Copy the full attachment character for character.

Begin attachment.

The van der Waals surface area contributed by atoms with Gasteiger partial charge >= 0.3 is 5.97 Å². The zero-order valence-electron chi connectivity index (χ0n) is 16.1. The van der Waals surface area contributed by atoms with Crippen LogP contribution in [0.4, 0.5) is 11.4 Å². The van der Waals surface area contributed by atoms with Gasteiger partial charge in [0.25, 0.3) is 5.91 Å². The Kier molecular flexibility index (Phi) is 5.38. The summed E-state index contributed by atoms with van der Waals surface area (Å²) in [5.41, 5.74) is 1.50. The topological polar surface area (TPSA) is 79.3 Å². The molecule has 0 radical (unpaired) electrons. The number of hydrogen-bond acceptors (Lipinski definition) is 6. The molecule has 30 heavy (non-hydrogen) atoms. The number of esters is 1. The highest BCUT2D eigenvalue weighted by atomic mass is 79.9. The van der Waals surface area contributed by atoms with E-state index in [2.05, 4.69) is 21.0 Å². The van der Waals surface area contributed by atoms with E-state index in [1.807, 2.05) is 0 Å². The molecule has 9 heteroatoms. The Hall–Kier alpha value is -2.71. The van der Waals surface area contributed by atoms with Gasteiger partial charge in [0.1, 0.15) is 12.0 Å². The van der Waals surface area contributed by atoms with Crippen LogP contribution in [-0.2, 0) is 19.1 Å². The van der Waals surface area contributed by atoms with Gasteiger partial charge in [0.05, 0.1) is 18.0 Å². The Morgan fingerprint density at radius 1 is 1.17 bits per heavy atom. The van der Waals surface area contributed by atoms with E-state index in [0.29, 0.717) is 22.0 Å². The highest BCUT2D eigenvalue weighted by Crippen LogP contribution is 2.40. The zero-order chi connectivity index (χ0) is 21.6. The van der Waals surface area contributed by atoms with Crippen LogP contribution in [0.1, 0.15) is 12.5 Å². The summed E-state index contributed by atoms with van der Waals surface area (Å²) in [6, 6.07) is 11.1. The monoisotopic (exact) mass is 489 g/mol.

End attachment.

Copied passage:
The van der Waals surface area contributed by atoms with Gasteiger partial charge >= 0.3 is 5.97 Å². The zero-order valence-electron chi connectivity index (χ0n) is 16.1. The van der Waals surface area contributed by atoms with Crippen LogP contribution in [0.4, 0.5) is 11.4 Å². The van der Waals surface area contributed by atoms with Gasteiger partial charge in [0.25, 0.3) is 5.91 Å². The Kier molecular flexibility index (Phi) is 5.38. The summed E-state index contributed by atoms with van der Waals surface area (Å²) in [5.41, 5.74) is 1.50. The topological polar surface area (TPSA) is 79.3 Å². The molecule has 0 radical (unpaired) electrons. The number of hydrogen-bond acceptors (Lipinski definition) is 6. The molecule has 30 heavy (non-hydrogen) atoms. The number of esters is 1. The highest BCUT2D eigenvalue weighted by atomic mass is 79.9. The van der Waals surface area contributed by atoms with E-state index in [2.05, 4.69) is 21.0 Å². The van der Waals surface area contributed by atoms with E-state index in [1.807, 2.05) is 0 Å². The molecule has 9 heteroatoms. The Hall–Kier alpha value is -2.71. The van der Waals surface area contributed by atoms with Gasteiger partial charge in [0.1, 0.15) is 12.0 Å². The van der Waals surface area contributed by atoms with Crippen LogP contribution in [-0.2, 0) is 19.1 Å². The van der Waals surface area contributed by atoms with Gasteiger partial charge in [0.05, 0.1) is 18.0 Å². The Morgan fingerprint density at radius 1 is 1.17 bits per heavy atom. The van der Waals surface area contributed by atoms with E-state index in [0.29, 0.717) is 22.0 Å². The highest BCUT2D eigenvalue weighted by Crippen LogP contribution is 2.40. The zero-order chi connectivity index (χ0) is 21.6. The van der Waals surface area contributed by atoms with Crippen LogP contribution in [0.1, 0.15) is 12.5 Å². The summed E-state index contributed by atoms with van der Waals surface area (Å²) in [6, 6.07) is 11.1. The monoisotopic (exact) mass is 489 g/mol.